The TSC common criteria CC8.1 provides a comprehensive and well-recognized technique for evaluating the security of IT products and systems. CC 8.1 defines a set of security requirements and evaluation procedures for IT products, such as software, hardware, and systems, that are intended to be used in a security context. The objective of CC 8.1 is to provide a standardized, objective, and repeatable evaluation process for IT products and to facilitate the development of secure IT products and systems. It states that: “The entity authorizes, designs, develops or acquires, configures, documents, tests, approves, and implements changes to infrastructure, data, software, and procedures to meet its objectives”. The end goal of the common criteria 8.1 is to provide assurance to users of IT products that the product has been independently evaluated and meets a high level of security.
The following use case shows how Wazuh can assist in meeting this objective.
Wazuh helps meet the TSC common criteria CC8.1 requirement by providing several modules such as SCA, vulnerability detector, and active response. This use case shows how Wazuh can be used to view installed packages on an Ubuntu 22.04 endpoint.
To carry out this use case, set up a Wazuh server and an Ubuntu 22.04 endpoint with the Wazuh agent installed and connected to the Wazuh server.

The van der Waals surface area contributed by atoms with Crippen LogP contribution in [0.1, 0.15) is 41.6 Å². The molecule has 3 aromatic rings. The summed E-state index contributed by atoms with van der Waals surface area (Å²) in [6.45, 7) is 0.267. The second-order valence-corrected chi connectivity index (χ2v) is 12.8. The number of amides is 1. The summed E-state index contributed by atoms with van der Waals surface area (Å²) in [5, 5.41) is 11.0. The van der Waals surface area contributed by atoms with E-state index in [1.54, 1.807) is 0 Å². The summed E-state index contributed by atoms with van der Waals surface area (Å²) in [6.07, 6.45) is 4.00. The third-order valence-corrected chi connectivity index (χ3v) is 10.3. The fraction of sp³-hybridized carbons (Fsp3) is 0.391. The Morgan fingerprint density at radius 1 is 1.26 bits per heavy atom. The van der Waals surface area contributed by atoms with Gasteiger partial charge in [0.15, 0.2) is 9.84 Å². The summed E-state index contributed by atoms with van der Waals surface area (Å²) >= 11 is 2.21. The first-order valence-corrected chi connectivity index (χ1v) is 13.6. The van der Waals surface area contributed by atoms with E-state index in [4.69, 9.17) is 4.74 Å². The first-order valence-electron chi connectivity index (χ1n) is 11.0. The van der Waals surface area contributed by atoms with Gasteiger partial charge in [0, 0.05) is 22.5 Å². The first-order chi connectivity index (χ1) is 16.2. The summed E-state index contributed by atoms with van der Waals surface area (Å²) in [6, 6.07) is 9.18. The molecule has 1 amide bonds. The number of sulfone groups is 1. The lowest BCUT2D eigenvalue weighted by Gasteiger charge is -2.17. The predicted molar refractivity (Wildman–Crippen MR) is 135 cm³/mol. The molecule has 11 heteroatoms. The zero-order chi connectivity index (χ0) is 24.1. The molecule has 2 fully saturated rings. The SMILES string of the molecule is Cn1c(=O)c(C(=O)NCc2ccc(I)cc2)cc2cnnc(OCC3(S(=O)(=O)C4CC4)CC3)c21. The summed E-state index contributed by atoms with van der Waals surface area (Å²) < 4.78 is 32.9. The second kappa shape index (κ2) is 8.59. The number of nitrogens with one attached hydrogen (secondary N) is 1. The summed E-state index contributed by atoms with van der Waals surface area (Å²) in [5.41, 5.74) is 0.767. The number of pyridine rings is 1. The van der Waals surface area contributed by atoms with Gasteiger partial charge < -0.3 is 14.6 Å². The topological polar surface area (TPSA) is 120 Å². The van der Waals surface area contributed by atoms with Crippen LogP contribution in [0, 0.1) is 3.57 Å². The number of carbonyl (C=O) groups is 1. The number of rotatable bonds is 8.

Upgrade the Ubuntu endpoint to trigger the installation of packages:
$ sudo apt upgrade
Select Security events from your Wazuh dashboard.
Ensure the Ubuntu endpoint is selected.
Filter for rule ID
Wazuh contributes to the CC8.1 requirement by maintaining an accurate and up-to-date record of the software installed on each monitored agent. This information is vital for understanding the overall system configuration, tracking licenses, and ensuring compliance. Wazuh also integrates with vulnerability assessment tools and databases to identify known vulnerabilities associated with specific software packages. By cross-referencing the package inventory with vulnerability information, Wazuh highlights potential security weaknesses. This information allows organizations to prioritize patching or mitigating vulnerable packages, reducing the risk of exploitation.